This is copyright protected, so just a glimpse.
August 17-18, 2013
“The black hole at the center of our galaxy has been on a near-starvation diet for almost a million years—but now it’s time for a snack.
Scientists in Garching, Germany, are closely watching a rare event some 26,000 light years away: a supermassive black hole in the act of devouring a huge gas cloud. It’s providing the first-ever glimpse of how a black hole uses its massive gravitational power to pull in and consume interstellar materials—a little understood phenomenon.
Representation of a supermissive black hole
“The cloud is being torn apart,” said Stefan Gillessen of the Max Planck Institute for Extraterrestrial Physics in Garching, who first brought the event to the world’s attention in 2011.
Stars closely orbiting the black hole indicate that it has the gravitational pulling power of four million suns. That gravity is now starting to act on the gas cloud, which itself is about 37 billion miles long. Using data from the European-funded [read, ESO] Very Large Telescope, or VLT, perched high up in Chile’s Atacama Desert, Dr. Gillessen’s team recently concluded that the front of the gas cloud is traveling 310 miles per second faster than its tail. About 10% of the cloud has already been dragged to the far side of the black hole.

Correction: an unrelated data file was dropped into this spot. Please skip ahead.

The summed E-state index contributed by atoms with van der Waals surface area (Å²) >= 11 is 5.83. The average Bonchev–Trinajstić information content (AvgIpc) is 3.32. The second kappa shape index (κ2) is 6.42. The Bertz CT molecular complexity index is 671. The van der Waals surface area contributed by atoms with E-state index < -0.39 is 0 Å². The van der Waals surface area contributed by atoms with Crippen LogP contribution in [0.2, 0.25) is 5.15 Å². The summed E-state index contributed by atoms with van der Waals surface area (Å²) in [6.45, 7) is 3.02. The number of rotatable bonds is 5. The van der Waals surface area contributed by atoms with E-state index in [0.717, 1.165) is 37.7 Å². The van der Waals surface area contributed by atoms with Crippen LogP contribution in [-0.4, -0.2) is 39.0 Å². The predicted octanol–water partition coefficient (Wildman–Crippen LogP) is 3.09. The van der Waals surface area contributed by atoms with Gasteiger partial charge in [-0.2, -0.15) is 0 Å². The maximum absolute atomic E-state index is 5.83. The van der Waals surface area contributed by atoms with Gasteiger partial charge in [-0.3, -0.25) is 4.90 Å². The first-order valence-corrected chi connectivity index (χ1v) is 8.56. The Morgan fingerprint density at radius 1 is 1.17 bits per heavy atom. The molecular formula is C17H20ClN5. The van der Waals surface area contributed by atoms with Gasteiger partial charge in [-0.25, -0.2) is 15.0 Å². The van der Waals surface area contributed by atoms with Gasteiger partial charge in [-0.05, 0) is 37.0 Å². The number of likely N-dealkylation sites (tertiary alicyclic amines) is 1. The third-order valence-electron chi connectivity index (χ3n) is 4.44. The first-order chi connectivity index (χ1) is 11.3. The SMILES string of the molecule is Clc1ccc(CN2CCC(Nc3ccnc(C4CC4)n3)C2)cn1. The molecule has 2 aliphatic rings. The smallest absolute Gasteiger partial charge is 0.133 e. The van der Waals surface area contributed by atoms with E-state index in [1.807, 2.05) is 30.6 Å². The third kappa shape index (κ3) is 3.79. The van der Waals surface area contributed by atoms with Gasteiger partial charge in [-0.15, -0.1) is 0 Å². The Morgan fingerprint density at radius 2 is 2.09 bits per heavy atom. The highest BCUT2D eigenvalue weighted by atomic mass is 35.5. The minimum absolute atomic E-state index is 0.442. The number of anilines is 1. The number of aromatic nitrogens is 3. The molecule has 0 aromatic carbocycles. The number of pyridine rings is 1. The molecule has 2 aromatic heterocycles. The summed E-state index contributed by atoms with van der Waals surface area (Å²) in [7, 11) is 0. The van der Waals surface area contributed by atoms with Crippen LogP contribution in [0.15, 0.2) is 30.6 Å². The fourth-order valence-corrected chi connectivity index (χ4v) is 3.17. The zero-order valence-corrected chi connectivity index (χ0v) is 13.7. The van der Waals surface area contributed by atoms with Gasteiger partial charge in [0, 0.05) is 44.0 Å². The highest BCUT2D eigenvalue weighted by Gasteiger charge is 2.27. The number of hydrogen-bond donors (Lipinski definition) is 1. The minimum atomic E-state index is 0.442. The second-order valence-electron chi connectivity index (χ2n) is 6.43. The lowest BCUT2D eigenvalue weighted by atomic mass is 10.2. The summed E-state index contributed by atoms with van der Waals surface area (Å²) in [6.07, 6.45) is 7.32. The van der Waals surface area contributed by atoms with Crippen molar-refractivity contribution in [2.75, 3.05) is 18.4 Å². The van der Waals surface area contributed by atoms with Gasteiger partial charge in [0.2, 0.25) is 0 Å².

‘In astronomy, you rarely have the chance to catch something in the act,’ said Andrea Ghez, an astrophysicist who leads a rival group observing the event at the University of California, Los Angeles. ‘We just don’t know what will happen.’
In January 2012, the Max Planck team published its findings in the journal Nature. They concluded that the blob was a gas cloud, of unknown origin, in the gravitational clutches of the Milky Way’s black hole.”
See the full article here.
The writer fails to mention that the VLT at Cerro Paranal, Chile is the flagship installation of European Southern Observatory, based in Garching, Germany.
He also fails to note that Dr Ghez was the 2012 winner of the prestigious Crafoord Prize in Astronomy, the equivalent of a Nobel prize. There is no Nobel for Astronomy.
Also, there is no mention of what instrument(s) are being used by Dr Ghez. I would assume that it is the Keck Observatory on Mauna Kea, Hawaii.
Dr Ghez is a member of the team which will build the Thirty Meter Telescope (TMT), on Mauna Kea. This instrument will compete with ESO’s Extra Large Telescope (E-ELT), which will be built at Cerro Armazones, Chile.
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